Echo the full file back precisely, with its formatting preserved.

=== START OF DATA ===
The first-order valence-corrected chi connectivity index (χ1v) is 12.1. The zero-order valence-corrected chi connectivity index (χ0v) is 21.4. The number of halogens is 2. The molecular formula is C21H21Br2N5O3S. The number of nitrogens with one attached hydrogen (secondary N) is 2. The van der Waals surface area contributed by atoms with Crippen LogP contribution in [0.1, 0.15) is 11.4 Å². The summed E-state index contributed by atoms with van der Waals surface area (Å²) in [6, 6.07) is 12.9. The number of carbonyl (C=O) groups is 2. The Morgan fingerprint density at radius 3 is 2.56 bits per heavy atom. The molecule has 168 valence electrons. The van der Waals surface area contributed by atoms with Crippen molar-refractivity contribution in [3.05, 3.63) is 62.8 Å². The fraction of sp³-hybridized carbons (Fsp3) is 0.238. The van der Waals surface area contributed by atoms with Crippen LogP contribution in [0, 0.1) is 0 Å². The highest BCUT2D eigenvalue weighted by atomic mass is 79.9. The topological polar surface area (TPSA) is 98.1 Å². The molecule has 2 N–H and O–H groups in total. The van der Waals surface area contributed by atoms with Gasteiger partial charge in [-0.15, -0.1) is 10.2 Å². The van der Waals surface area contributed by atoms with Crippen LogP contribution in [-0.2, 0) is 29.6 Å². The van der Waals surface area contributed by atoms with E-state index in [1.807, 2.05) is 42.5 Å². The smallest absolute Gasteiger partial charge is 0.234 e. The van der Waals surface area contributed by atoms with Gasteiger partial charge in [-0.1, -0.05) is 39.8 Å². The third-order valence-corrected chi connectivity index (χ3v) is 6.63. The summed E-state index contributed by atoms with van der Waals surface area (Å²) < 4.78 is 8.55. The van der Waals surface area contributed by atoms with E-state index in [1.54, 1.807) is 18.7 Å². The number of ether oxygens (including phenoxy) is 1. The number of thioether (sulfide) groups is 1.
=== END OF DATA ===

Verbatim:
The first-order valence-corrected chi connectivity index (χ1v) is 12.1. The zero-order valence-corrected chi connectivity index (χ0v) is 21.4. The number of halogens is 2. The molecular formula is C21H21Br2N5O3S. The number of nitrogens with one attached hydrogen (secondary N) is 2. The van der Waals surface area contributed by atoms with Crippen LogP contribution in [0.1, 0.15) is 11.4 Å². The summed E-state index contributed by atoms with van der Waals surface area (Å²) in [6, 6.07) is 12.9. The number of carbonyl (C=O) groups is 2. The Morgan fingerprint density at radius 3 is 2.56 bits per heavy atom. The molecule has 168 valence electrons. The van der Waals surface area contributed by atoms with Crippen molar-refractivity contribution in [3.05, 3.63) is 62.8 Å². The fraction of sp³-hybridized carbons (Fsp3) is 0.238. The van der Waals surface area contributed by atoms with Crippen LogP contribution in [0, 0.1) is 0 Å². The highest BCUT2D eigenvalue weighted by atomic mass is 79.9. The topological polar surface area (TPSA) is 98.1 Å². The molecule has 2 N–H and O–H groups in total. The van der Waals surface area contributed by atoms with Gasteiger partial charge in [-0.15, -0.1) is 10.2 Å². The van der Waals surface area contributed by atoms with Crippen LogP contribution in [-0.2, 0) is 29.6 Å². The van der Waals surface area contributed by atoms with E-state index in [1.807, 2.05) is 42.5 Å². The smallest absolute Gasteiger partial charge is 0.234 e. The van der Waals surface area contributed by atoms with Gasteiger partial charge in [-0.1, -0.05) is 39.8 Å². The third-order valence-corrected chi connectivity index (χ3v) is 6.63. The summed E-state index contributed by atoms with van der Waals surface area (Å²) < 4.78 is 8.55. The van der Waals surface area contributed by atoms with E-state index in [1.54, 1.807) is 18.7 Å². The number of ether oxygens (including phenoxy) is 1. The number of thioether (sulfide) groups is 1.